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FEDERAL COURT 2 indicted on host of fraud charges



Published: Fri, August 5, 2005 @ 12:00 a.m.



The father-daughter team once operated Pro Insurance in Boardman.

YOUNGSTOWN -- A federal grand jury in Cleveland has indicted John E. Prokop and his daughter Lisa Maria Tokarsky, both of Boardman, on fraud charges.

Prokop, 77, of Barbie Drive, and Tokarsky, 44, of Samuel Court, are charged with conspiracy, 20 counts of mail fraud, nine counts of wire fraud, one count of securities fraud, one count of money laundering and one count of conspiracy to commit money laundering.

Prokop is also charged with eight counts of false declarations before the court and Tokarsky with four counts of false declarations before the court.

The false statements to the court involve testimony given in a civil lawsuit brought by investors in Youngstown, the government said.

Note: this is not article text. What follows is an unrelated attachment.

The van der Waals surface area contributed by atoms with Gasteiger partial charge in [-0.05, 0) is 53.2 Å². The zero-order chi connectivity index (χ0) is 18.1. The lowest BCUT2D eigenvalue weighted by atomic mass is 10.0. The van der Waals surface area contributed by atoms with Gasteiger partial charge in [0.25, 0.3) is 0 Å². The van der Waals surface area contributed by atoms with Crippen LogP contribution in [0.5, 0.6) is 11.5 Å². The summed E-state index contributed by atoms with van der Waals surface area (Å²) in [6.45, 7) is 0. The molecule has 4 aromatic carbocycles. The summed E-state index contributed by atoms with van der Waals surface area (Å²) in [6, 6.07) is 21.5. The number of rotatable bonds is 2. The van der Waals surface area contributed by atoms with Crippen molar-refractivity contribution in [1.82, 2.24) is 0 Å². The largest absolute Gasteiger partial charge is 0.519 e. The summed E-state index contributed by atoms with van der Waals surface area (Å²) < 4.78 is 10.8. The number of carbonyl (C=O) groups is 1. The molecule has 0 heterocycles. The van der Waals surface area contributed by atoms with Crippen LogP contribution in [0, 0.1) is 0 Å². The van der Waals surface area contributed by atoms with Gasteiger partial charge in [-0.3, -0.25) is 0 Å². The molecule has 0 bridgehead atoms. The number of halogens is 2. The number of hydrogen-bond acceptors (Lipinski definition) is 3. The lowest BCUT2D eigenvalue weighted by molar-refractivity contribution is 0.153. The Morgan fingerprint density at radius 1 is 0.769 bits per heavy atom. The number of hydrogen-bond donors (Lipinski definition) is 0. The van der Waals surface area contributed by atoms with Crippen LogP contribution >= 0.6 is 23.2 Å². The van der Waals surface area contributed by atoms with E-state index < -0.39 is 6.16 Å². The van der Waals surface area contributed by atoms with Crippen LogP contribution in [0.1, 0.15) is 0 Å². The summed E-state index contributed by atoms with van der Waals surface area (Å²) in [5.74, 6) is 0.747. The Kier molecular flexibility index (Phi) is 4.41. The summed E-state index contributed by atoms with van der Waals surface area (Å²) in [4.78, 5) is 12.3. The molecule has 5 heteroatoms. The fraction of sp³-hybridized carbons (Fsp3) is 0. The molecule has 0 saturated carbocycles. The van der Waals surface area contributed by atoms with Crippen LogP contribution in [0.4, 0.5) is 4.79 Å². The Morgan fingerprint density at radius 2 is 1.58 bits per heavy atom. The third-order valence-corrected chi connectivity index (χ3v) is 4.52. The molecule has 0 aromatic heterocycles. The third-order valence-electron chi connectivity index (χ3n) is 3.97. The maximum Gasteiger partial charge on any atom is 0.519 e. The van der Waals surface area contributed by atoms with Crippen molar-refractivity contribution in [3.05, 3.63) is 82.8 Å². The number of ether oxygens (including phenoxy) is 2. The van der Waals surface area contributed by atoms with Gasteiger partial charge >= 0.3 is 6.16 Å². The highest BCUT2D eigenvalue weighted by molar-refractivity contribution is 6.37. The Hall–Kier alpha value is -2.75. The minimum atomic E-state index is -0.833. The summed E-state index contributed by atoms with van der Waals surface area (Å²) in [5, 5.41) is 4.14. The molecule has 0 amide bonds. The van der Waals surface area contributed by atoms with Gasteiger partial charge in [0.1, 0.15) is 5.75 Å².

The federal case involves an alleged scheme to defraud investors in payphones, viatical (insurance) contracts and automated teller machines.

Charge details

The indictment states that from 1997 through December 2002, Prokop and his daughter conspired to commit mail fraud, wire fraud and securities fraud.

From 1997 through September 2000, operating as Pro Insurance and later under Pro Insurance Associates Inc. in Boardman, they spent significant sums of money to promote and sell nontraditional investments, the government said.

They falsely claimed in radio programs and in the print media, including fliers, the Yellow Pages, newspaper and billboard advertisements, that the investments they sold were safe, had no risk and were guaranteed a high rate of return, the indictment alleges.

Prokop and his daughter are accused of moving or attempting to move investors from one investment to another to keep investors' funds tied up with them, thereby earning commissions based on a percentage of the sales price. All the companies failed.

The indictment charges they sold more than $9.8 million in payphones; $6.2 million in viatical settlements; and $855,000 in ATMs. They collected commissions of nearly $2 million, the government said.

The case is being prosecuted by Christian H. Stickan and Justin J. Roberts, assistant U.S. attorneys. It was investigated by the FBI.




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